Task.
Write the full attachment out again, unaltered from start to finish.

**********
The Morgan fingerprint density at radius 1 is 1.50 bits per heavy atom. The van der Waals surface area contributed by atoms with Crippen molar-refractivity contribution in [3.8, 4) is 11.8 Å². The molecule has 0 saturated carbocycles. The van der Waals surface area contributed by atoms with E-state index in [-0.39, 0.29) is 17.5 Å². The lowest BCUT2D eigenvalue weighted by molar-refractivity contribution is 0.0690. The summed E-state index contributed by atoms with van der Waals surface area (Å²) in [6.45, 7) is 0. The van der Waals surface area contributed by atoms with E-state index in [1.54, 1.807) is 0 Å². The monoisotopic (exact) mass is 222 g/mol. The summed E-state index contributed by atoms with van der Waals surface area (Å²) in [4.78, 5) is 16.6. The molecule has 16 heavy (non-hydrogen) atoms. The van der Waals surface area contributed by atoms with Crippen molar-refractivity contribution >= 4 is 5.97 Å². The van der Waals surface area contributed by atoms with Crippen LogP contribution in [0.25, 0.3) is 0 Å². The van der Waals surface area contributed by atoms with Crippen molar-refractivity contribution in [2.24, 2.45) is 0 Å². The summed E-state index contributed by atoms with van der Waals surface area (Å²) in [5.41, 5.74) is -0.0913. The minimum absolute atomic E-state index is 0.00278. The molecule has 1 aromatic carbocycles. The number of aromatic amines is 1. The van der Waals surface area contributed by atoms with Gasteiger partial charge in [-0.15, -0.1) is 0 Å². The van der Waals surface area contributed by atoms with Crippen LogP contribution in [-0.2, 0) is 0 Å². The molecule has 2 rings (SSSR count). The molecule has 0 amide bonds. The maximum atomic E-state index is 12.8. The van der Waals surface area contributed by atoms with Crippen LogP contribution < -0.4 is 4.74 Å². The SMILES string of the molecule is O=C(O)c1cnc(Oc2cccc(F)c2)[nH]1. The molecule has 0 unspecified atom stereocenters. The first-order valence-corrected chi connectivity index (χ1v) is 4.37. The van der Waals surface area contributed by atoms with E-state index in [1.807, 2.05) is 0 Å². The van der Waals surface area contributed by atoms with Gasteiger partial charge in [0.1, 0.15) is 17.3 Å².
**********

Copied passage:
The Morgan fingerprint density at radius 1 is 1.50 bits per heavy atom. The van der Waals surface area contributed by atoms with Crippen molar-refractivity contribution in [3.8, 4) is 11.8 Å². The molecule has 0 saturated carbocycles. The van der Waals surface area contributed by atoms with E-state index in [-0.39, 0.29) is 17.5 Å². The lowest BCUT2D eigenvalue weighted by molar-refractivity contribution is 0.0690. The summed E-state index contributed by atoms with van der Waals surface area (Å²) in [6.45, 7) is 0. The van der Waals surface area contributed by atoms with E-state index in [1.54, 1.807) is 0 Å². The monoisotopic (exact) mass is 222 g/mol. The summed E-state index contributed by atoms with van der Waals surface area (Å²) in [4.78, 5) is 16.6. The molecule has 16 heavy (non-hydrogen) atoms. The van der Waals surface area contributed by atoms with Crippen molar-refractivity contribution >= 4 is 5.97 Å². The van der Waals surface area contributed by atoms with Crippen LogP contribution in [0.25, 0.3) is 0 Å². The van der Waals surface area contributed by atoms with Crippen molar-refractivity contribution in [2.24, 2.45) is 0 Å². The summed E-state index contributed by atoms with van der Waals surface area (Å²) in [5.41, 5.74) is -0.0913. The minimum absolute atomic E-state index is 0.00278. The molecule has 1 aromatic carbocycles. The number of aromatic amines is 1. The van der Waals surface area contributed by atoms with Gasteiger partial charge in [-0.15, -0.1) is 0 Å². The van der Waals surface area contributed by atoms with Crippen LogP contribution in [-0.2, 0) is 0 Å². The molecule has 2 rings (SSSR count). The molecule has 0 amide bonds. The maximum atomic E-state index is 12.8. The van der Waals surface area contributed by atoms with Crippen LogP contribution < -0.4 is 4.74 Å². The SMILES string of the molecule is O=C(O)c1cnc(Oc2cccc(F)c2)[nH]1. The molecule has 0 unspecified atom stereocenters. The first-order valence-corrected chi connectivity index (χ1v) is 4.37. The van der Waals surface area contributed by atoms with E-state index in [1.807, 2.05) is 0 Å². The van der Waals surface area contributed by atoms with Gasteiger partial charge in [0.1, 0.15) is 17.3 Å².